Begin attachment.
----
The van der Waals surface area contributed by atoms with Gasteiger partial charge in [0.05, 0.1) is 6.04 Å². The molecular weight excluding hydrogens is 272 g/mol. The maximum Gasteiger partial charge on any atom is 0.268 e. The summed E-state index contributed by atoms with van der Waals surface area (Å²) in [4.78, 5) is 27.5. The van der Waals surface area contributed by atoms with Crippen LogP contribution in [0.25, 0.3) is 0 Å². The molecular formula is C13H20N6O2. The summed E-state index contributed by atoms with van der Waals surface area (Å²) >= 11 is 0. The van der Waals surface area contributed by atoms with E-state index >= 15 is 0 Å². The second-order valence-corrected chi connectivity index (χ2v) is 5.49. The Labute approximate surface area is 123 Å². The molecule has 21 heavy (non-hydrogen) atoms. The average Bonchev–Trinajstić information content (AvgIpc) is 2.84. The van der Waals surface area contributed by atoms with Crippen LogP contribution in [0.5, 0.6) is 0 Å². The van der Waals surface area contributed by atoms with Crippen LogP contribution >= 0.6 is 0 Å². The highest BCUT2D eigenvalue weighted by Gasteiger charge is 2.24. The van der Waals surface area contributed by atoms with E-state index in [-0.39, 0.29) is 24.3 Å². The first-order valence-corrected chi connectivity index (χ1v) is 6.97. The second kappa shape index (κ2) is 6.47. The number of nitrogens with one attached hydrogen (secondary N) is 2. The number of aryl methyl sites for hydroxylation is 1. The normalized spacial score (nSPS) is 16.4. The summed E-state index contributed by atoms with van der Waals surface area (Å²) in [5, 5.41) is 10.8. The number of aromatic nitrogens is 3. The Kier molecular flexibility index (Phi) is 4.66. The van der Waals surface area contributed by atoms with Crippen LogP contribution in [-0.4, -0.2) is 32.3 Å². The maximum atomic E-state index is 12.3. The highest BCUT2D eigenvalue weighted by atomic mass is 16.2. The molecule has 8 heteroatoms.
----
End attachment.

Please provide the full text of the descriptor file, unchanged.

The van der Waals surface area contributed by atoms with Gasteiger partial charge in [0.05, 0.1) is 6.04 Å². The molecular weight excluding hydrogens is 272 g/mol. The maximum Gasteiger partial charge on any atom is 0.268 e. The summed E-state index contributed by atoms with van der Waals surface area (Å²) in [4.78, 5) is 27.5. The van der Waals surface area contributed by atoms with Crippen LogP contribution in [0.25, 0.3) is 0 Å². The molecular formula is C13H20N6O2. The summed E-state index contributed by atoms with van der Waals surface area (Å²) >= 11 is 0. The van der Waals surface area contributed by atoms with E-state index >= 15 is 0 Å². The second-order valence-corrected chi connectivity index (χ2v) is 5.49. The Labute approximate surface area is 123 Å². The molecule has 21 heavy (non-hydrogen) atoms. The average Bonchev–Trinajstić information content (AvgIpc) is 2.84. The van der Waals surface area contributed by atoms with Crippen LogP contribution in [0.5, 0.6) is 0 Å². The van der Waals surface area contributed by atoms with Crippen LogP contribution >= 0.6 is 0 Å². The highest BCUT2D eigenvalue weighted by Gasteiger charge is 2.24. The van der Waals surface area contributed by atoms with E-state index in [-0.39, 0.29) is 24.3 Å². The first-order valence-corrected chi connectivity index (χ1v) is 6.97. The second kappa shape index (κ2) is 6.47. The number of nitrogens with one attached hydrogen (secondary N) is 2. The number of aryl methyl sites for hydroxylation is 1. The normalized spacial score (nSPS) is 16.4. The summed E-state index contributed by atoms with van der Waals surface area (Å²) in [5, 5.41) is 10.8. The number of aromatic nitrogens is 3. The Kier molecular flexibility index (Phi) is 4.66. The van der Waals surface area contributed by atoms with Crippen LogP contribution in [-0.4, -0.2) is 32.3 Å². The maximum atomic E-state index is 12.3. The highest BCUT2D eigenvalue weighted by atomic mass is 16.2. The molecule has 8 heteroatoms.